[“Mrs. Lockman Is Cleared – Pathologist’s  Report Reveals Mrs. Mayme McDonnell Did Not Die Of Mercury Poisoning.” Syndicated (UP), May 23, 1947, p. 15]


FULL TEXT (Article 12 of 12): Madison, Ind. – Mrs. Mayme McConnell, for whose recent illness her former housekeeper, Mrs. Lottie Lockman, was tried and acquitted of a charge of attempting murder by poison, died Monday in a local hospital.

Mrs. McConnell's husband, Forrest McConnell, hardware merchant in the town of Dupont north of here, said his wife became seriously ill last June.

Mrs. Lockman was acquitted of the attempted murder charge by a jury early last Friday morning. Mrs. McConnell testified against her from a hospital bed.

The state charged Mrs. Lockman placed mercury in food she prepared for Mrs. McConnell, an invalid. Medical witnesses testified they found mercury in her body fluids.

[“Alleged Victim of Mrs. Lottie Lockman Dies in Hospital,” syndicated (AP), Council Bluffs Nonpareil (Io.), Apr. 14, 1947, p. 1]


A long article on the Lottie Lockman case published in 1984:

FULL TEXT: “Who knows what evil lurks in the hearts of men hee, hee, hee only the Shadow knows . . .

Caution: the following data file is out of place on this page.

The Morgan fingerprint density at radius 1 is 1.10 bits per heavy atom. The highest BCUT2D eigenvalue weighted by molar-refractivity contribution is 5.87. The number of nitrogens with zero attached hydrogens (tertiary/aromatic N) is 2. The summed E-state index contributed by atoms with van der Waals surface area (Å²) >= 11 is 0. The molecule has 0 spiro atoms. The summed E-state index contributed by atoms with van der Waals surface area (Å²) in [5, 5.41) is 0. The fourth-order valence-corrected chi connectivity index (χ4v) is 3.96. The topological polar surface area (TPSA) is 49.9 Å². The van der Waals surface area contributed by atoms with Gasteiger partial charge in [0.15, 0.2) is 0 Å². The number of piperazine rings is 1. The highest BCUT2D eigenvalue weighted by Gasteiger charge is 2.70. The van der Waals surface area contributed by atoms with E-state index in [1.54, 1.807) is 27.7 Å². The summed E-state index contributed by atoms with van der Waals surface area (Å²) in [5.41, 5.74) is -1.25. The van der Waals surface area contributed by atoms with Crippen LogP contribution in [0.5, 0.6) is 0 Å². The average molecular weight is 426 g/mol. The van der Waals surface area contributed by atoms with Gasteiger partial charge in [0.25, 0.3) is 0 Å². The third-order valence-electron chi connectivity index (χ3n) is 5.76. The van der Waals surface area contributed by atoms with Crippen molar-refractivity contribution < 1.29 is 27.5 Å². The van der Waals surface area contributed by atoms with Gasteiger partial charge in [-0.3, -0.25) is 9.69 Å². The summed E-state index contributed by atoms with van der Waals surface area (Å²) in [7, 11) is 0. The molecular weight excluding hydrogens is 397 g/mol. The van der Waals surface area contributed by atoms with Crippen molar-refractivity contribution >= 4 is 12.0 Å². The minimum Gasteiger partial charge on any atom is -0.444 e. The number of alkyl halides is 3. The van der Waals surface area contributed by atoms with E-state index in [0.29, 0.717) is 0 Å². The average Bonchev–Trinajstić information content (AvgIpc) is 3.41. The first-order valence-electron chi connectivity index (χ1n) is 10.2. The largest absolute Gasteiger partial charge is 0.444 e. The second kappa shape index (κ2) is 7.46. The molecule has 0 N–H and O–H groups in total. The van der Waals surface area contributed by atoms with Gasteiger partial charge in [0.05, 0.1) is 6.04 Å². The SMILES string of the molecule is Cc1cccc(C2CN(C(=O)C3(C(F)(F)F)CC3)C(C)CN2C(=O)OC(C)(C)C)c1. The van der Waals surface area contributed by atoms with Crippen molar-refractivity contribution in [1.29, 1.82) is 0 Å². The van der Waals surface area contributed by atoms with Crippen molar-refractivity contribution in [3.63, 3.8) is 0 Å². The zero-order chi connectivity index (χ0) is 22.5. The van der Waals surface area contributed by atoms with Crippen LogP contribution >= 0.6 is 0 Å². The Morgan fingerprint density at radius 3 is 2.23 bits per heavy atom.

It was the sultry summer of 1946 and each Sunday afternoon that eerie message went across the nation’s airwaves as Lamont Cranston (the invisible Shadow) and the beautiful Margo Lane embarked upon a weekly episode of radio mystery.

A war-weary nation was just beginning to readjust itself to peace and prosperity that summer 35 years ago. Harry S. Truman and Henry Wallace were battling for control of the Democratic Party; John L. Lewis and the coal miners were restless; there was a ceiling on meat prices and the black market was flourishing and down in the rolling hills of southern Indiana a Gothic tale of mystery and intrigue was unfolding that might have made the Shadow shudder.

It was a bizarre and ghoulish episode of suspected poisonings and exhumed bodies that grabbed the head lines of the nation and traumatized the quiet little village of Dupont, a pinpoint spot on the Indiana map down near the Ohio River.

THE CASE WAS coined “Mercury and Old Lace,” and the central figure was a hymn-singing, hard working matriarch of the hills, 62 year-old Lottie (Tot) Lockman, suddenly suspect in murders by poison of three and as many as five persons, including three persons formerly under her care and possibly her husband, Frank, and brother in law, Wallace Lockman.

It was the stuff of mystery to be sure. Was Lottie, a motherly housekeeper for a wealthy Dupont businessman, actually the culprit in a trail of deaths that stretched back to 1937?